The people of Q had constructed a very dangerous world in which to live....
Some of these teachings are no doubt much earlier and much more authentically from Jesus/Yeshua than other words that were attributed to him by later persons with a certain religious-political agenda.
On this page, let us explore the sayings and counsels ascribed to Jesus.
(For instance, note the clearly inauthentic, long-winded diatribes against the Pharisee Jews put into Jesus' mouth in the Gospel of Matthew—when Jesus was himself a Pharisee Jew, not an Essene, Zealot, or Sadducee Jew.) For these teachings from rabbi Jesus we draw on the six best sources in our possession today—the reconstructed "Q-text," the crucially important Gospel of Thomas, as well as the well-known synoptic texts Gospel of Mark, Gospel of Luke, and Gospel of Matthew, and, finally, the well-known yet enigmatic Gospel of John.
+ + + + + + + + + + + + + + + + + + + + + This no-longer-extant text, named by modern scholars after the German word Quelle, “Source,” was, according to these scholars, a real, written text circulating around 50-85 CE (Common Era).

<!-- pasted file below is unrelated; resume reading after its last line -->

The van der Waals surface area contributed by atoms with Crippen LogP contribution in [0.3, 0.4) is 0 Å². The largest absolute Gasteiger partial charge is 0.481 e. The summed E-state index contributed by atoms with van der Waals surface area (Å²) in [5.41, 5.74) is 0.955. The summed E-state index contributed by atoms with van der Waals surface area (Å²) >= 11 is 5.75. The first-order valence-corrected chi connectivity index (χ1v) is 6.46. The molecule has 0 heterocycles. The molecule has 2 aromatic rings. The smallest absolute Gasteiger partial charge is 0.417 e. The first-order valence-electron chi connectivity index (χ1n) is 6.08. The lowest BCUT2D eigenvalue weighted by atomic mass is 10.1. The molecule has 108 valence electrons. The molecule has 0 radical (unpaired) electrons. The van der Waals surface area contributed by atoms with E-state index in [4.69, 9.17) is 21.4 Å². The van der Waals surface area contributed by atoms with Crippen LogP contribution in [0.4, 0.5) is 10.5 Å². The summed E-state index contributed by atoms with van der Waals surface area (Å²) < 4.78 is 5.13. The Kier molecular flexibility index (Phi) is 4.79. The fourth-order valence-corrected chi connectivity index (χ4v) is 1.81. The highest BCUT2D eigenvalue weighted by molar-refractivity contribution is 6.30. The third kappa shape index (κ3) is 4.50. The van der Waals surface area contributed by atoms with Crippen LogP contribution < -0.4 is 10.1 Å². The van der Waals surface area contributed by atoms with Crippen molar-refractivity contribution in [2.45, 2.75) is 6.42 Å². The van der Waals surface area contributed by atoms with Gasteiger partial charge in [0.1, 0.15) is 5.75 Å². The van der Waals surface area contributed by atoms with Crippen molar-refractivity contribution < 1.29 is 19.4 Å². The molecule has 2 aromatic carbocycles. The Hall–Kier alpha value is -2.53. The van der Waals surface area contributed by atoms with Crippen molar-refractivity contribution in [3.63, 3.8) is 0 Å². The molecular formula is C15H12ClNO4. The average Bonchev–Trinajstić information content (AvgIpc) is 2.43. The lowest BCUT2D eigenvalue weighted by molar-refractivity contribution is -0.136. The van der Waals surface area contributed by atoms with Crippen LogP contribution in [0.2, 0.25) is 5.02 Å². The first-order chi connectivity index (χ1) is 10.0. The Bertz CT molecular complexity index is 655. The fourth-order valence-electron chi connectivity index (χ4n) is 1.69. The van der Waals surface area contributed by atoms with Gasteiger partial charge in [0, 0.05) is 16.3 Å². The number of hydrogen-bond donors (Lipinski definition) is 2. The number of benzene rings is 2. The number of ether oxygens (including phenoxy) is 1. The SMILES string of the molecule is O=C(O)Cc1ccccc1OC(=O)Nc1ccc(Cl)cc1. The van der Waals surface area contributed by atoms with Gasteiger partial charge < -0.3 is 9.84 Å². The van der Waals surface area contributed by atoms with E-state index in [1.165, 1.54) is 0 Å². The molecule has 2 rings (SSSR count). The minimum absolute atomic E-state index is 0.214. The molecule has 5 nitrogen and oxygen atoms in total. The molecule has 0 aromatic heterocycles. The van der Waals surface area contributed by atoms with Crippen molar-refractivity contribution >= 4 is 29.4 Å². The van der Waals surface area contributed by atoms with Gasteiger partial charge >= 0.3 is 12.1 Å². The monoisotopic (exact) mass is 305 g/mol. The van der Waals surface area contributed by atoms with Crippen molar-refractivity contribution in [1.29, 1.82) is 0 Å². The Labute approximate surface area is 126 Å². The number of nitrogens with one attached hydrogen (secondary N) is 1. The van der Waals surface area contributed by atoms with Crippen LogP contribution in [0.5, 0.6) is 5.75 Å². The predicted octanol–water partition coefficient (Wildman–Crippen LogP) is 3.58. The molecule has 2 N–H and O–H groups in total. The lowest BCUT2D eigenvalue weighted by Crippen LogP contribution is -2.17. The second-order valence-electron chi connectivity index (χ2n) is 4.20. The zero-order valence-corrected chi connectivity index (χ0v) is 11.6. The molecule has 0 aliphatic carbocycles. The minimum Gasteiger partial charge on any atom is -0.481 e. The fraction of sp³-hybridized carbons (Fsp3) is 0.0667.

It was later used by the compilers of the Matthew and Luke Gospels to form their common source of Jesus’ sayings (e.g., see the similarities between Luke, chapter 6 and Matt. A number of Q-sayings parallel those in the Gospel of Thomas.
If we accept the arguments for the existence of this “Book of Q,” then this Q text is, along with much of the material in the Gospel of Thomas, evidently the earliest authentic record we have concerning what Jesus might have taught.
In the Book of Q, Jesus is a sage of “engaged spirituality,” a Jewish-world equivalent of the Greek Cynic sages, who stood in solidarity with the poor and downtrodden, and courageously dared to speak out about injustice, “speaking truth to power,” “comforting the afflicted and afflicting the comfortable.” In the Book of Q, Jesus is also a mysterious figure speaking in various ways about the Kingdom of God (basileia tou theou).
One scholarly camp finds in the Q-text different layers of teachings, all ascribed to Jesus, built up over time as the Q community of Jesus-people (who preserved, interpreted and added to this tradition) underwent various ups and downs, trials and tribulations.
The Q-community seems to have been subject to rejections by outsiders and they themselves rejected those persons (especially Pharisee Jews) critical of the movement or not loyal to the movement and/or Jesus.